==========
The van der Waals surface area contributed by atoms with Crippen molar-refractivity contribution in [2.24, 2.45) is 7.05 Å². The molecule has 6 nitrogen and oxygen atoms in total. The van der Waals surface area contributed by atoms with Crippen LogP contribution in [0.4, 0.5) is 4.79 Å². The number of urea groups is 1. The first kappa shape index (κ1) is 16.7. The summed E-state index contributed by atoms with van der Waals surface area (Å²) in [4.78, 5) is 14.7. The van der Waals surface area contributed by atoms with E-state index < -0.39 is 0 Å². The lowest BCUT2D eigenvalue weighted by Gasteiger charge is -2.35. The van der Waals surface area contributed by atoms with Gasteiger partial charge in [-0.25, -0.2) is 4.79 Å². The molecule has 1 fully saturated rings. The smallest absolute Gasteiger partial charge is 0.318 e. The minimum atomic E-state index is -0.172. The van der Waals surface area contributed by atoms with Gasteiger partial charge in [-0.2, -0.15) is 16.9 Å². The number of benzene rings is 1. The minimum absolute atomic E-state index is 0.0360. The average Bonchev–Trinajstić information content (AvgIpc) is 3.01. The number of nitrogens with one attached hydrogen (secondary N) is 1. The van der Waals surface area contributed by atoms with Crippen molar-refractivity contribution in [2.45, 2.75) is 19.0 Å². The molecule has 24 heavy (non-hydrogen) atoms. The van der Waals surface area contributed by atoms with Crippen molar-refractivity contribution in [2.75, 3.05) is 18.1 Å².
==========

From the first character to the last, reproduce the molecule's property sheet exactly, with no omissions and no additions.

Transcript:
The van der Waals surface area contributed by atoms with Crippen molar-refractivity contribution in [2.24, 2.45) is 7.05 Å². The molecule has 6 nitrogen and oxygen atoms in total. The van der Waals surface area contributed by atoms with Crippen LogP contribution in [0.4, 0.5) is 4.79 Å². The number of urea groups is 1. The first kappa shape index (κ1) is 16.7. The summed E-state index contributed by atoms with van der Waals surface area (Å²) in [4.78, 5) is 14.7. The van der Waals surface area contributed by atoms with E-state index < -0.39 is 0 Å². The lowest BCUT2D eigenvalue weighted by Gasteiger charge is -2.35. The van der Waals surface area contributed by atoms with Gasteiger partial charge in [-0.25, -0.2) is 4.79 Å². The molecule has 1 fully saturated rings. The smallest absolute Gasteiger partial charge is 0.318 e. The minimum atomic E-state index is -0.172. The van der Waals surface area contributed by atoms with Gasteiger partial charge in [-0.2, -0.15) is 16.9 Å². The number of benzene rings is 1. The minimum absolute atomic E-state index is 0.0360. The average Bonchev–Trinajstić information content (AvgIpc) is 3.01. The number of nitrogens with one attached hydrogen (secondary N) is 1. The van der Waals surface area contributed by atoms with Crippen molar-refractivity contribution in [2.45, 2.75) is 19.0 Å². The molecule has 24 heavy (non-hydrogen) atoms. The van der Waals surface area contributed by atoms with Crippen molar-refractivity contribution in [2.75, 3.05) is 18.1 Å².